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Conservation of Momentum and Newton's Laws of Motion
Consider a 1-dimensional collision between two bodies in which no external forces act, as shown below.  
   
FAB is the force exerted by body A on body B.  
FBA is the force exerted by body B on body A.  
Newton's third law states that    
   
Suppose that the bodies remain in contact for a short time ∆t, then the change in momentum of A is given by   
   
and the change in momentum of B is given by   
   
so the total change in momentum is clearly equal to zero
 
 
   
This shows that the principle of conservation of linear momentum is an inevitable consequence of Newton's second and third laws of motion.   
 
Elastic collisions: An Example   
Two bodies A and B, have an elastic collision during which no external forces act (this can easily be arranged by having magnets with similar poles facing each other, as shown below).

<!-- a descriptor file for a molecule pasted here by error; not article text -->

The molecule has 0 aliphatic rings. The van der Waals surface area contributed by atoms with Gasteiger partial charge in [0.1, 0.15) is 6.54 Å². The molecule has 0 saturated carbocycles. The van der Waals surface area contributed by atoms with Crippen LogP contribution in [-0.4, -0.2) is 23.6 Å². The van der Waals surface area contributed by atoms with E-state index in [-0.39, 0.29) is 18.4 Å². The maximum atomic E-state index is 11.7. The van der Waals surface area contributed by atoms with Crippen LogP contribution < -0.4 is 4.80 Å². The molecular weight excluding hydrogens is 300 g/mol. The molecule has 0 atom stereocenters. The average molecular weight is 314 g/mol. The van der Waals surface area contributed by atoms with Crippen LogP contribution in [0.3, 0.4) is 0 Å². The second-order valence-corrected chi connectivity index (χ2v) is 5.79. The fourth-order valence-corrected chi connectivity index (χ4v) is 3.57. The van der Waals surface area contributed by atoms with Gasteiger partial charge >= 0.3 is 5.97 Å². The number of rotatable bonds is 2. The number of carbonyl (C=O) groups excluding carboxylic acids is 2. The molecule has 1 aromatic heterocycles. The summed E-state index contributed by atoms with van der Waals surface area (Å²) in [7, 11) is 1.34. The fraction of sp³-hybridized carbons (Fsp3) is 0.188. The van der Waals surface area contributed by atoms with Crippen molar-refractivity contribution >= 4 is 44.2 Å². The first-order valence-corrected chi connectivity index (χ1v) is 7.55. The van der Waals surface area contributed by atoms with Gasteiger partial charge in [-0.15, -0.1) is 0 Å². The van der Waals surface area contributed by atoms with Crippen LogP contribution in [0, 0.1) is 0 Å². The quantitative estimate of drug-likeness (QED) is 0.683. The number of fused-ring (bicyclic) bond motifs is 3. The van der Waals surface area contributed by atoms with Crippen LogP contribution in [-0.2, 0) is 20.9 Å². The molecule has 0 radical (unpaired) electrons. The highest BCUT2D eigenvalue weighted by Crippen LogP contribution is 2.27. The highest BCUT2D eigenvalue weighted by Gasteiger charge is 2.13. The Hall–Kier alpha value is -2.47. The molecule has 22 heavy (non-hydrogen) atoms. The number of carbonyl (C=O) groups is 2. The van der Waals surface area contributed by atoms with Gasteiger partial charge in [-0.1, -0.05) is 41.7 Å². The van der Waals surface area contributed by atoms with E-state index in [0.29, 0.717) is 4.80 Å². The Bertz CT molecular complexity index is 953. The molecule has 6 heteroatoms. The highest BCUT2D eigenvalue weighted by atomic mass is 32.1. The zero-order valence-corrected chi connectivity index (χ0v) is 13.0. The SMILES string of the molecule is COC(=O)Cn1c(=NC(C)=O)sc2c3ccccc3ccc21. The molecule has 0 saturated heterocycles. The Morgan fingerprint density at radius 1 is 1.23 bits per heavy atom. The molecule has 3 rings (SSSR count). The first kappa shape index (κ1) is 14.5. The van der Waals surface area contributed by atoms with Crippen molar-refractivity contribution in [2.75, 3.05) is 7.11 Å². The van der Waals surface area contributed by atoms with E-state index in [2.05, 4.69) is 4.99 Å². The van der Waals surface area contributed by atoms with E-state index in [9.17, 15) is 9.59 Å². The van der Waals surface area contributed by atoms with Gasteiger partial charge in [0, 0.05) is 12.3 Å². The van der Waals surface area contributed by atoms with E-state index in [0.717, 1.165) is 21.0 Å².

Mass of A = mA = 2kg  
Mass of B = mB = 3kg   
Calculate the magnitudes and senses of the velocities of the bodies after the collision.    
   
Assuming there are no external forces, the principle of conservation of momentum can be used, so we have    
 
which, putting in the values for masses and velocities before collision, gives us  
Equation 1  
As the collision is elastic we can use the fact that the total K.E. is the same before and after the collision.  
This can be expressed as follows  
Equation 2  
These two equations could be used to find the values of vA and vB however, the calculations can be simplified if we remember that the relative velocity of approach is equal to the relative velocity of separation, for an elastic collision (see here for proof).  
   
We can therefore use the following equation (in combination with Equation 1 above) to find our answers  
 
From the information given near the diagram we can see that  
 
therefore  
 
Combining this last equation with Equation 1 above allows us to calculate vA and vB easily.  
   
The results are: vA = 1.6ms-1 and vB = 3.6ms-1  
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